Shreesh Chaudhary, a professor in the Department of Humanities and Social Sciences at IIT-M, returns to the theme of "why Indian science and technology institutions (STIs) [such as the IITs and IISc] [are] known globally and Indian institutions of humanities and social sciences (HSIs) are not, even when we have a tradition of humanities and social sciences?" [He had an earlier column in The Hindu on the reasons behind the success of STIs]. He identifies are three reasons — structural, financial and managerial:
Except in the very recent past, STIs have experienced little political interference. People like A. L. Mudaliar, Homi Bhabha, Vikram Sarabhai, H. N. Sethna, Darshan Singh Kothari, M. J. K. Menon [I think he means M.G.K. Menon], Raja Ramanna, C. N. R. Rao, A. P. J. Abdul Kalam, M. S. Swaminathan, Kasturi Rangan and Russy Modi have been on their boards and have protected their charge.
HSIs, on the other hand, have not been so lucky. Hardly a humanist of the calibre of S. Radhakrishnan is available, or likely to be appointed Vice Chancellor, or even as a member of the university executive council today. HSIs do not have the autonomy of the STIs. No one knows why CIEFL became EFLU one fine morning, and why its mandate was changed from research and teacher training in foreign language pedagogy to graduate and undergraduate teaching done by any number of other colleges in and beyond Hyderabad.
STIs make all appointments without reference to the Ministry of Human Resource Development (MHRD). HSIs have to seek sanction, often go through the UPSC and even the Directorate of Advertising and Visual Publicity of the Government of India, to announce a vacancy.
STIs, besides MHRD funds, receive substantial amounts from other ministries and national bodies.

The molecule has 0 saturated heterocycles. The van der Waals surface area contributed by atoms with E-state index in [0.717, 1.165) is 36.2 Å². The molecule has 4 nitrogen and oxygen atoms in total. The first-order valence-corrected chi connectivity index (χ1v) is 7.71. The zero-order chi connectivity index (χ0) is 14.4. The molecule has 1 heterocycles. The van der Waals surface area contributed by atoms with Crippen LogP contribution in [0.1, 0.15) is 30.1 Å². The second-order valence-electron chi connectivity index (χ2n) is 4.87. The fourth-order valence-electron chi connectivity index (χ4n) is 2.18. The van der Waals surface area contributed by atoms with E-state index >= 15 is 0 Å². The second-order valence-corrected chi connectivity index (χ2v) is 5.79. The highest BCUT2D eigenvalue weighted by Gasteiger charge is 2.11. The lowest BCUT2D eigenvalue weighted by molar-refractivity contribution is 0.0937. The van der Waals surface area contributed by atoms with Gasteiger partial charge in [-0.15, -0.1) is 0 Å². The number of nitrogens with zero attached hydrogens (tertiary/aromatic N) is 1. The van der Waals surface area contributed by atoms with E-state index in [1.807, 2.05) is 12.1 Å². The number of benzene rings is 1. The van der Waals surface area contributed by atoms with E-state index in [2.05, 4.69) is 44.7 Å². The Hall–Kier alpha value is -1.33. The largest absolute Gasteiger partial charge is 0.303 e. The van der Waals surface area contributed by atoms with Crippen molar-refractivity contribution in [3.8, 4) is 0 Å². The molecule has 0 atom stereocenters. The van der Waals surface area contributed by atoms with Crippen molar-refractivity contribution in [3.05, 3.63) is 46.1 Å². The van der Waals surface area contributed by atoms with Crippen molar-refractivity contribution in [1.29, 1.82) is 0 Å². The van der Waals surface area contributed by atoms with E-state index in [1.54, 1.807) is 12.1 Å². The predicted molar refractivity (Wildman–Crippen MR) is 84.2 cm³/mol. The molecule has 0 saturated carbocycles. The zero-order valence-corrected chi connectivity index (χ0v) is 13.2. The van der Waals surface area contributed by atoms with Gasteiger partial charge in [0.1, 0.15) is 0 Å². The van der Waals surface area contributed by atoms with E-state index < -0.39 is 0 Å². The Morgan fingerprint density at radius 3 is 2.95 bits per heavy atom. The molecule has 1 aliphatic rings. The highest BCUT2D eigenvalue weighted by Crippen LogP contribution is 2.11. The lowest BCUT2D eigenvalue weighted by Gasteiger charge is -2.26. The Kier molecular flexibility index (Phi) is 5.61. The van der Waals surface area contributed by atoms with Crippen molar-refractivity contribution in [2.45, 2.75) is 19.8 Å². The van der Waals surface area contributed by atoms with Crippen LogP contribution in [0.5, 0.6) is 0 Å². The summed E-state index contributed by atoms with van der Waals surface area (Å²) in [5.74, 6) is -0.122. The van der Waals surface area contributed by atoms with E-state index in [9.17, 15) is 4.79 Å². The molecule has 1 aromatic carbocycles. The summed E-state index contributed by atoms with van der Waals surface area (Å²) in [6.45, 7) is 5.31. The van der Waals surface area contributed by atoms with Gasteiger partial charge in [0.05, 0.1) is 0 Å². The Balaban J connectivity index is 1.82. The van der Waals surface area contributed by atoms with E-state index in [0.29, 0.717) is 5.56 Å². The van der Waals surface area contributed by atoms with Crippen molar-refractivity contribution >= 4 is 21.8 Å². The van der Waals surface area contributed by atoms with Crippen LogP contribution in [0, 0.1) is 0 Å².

An IIT spends nearly Rs 300 crore annually of the government money, besides donations from alumni and grants from foreign agencies, industry, and NGOs. HSIs have only MHRD crumbs. STIs award as many research fellowships as the number of eligible candidates. IIT, Madras alone takes nearly 300 research scholars every year. For over 300 universities, the UGC selects fewer than 300 research scholars annually.
HSIs, therefore, do not attract graduates of sufficient merit in sufficient numbers to their research programmes. HSIs provide a poor work environment to their faculty. Their offices, computers, libraries, phones, faxes and vehicles are always inadequate and antiquated. With the exception of JNU, professors at HSIs receive lower salaries than their counterparts at STIs.
Indian STIs may not be the last word in probity, they may not have made great teams, but they have made enough decently functioning ones. That a test like Joint Entrance Examination for admission to the IITs has gone on without a scandal for over 40 years in a country like India — counted among the top ten corrupt countries — is a huge compliment to the systems STIs have created and maintain.
The humanities and social sciences community of India could not save one American Studies Research Centre at Hyderabad, in spite of decades of support from the U.S. Government. The Indian Institute of Advanced Study at Shimla, the result of a dream of the likes of S. Radhakrishnan, has a rather long list of fellows who enjoyed its hospitality without turning in a script. HSIs have become back numbers, proud only of the past. STIs only help create skills.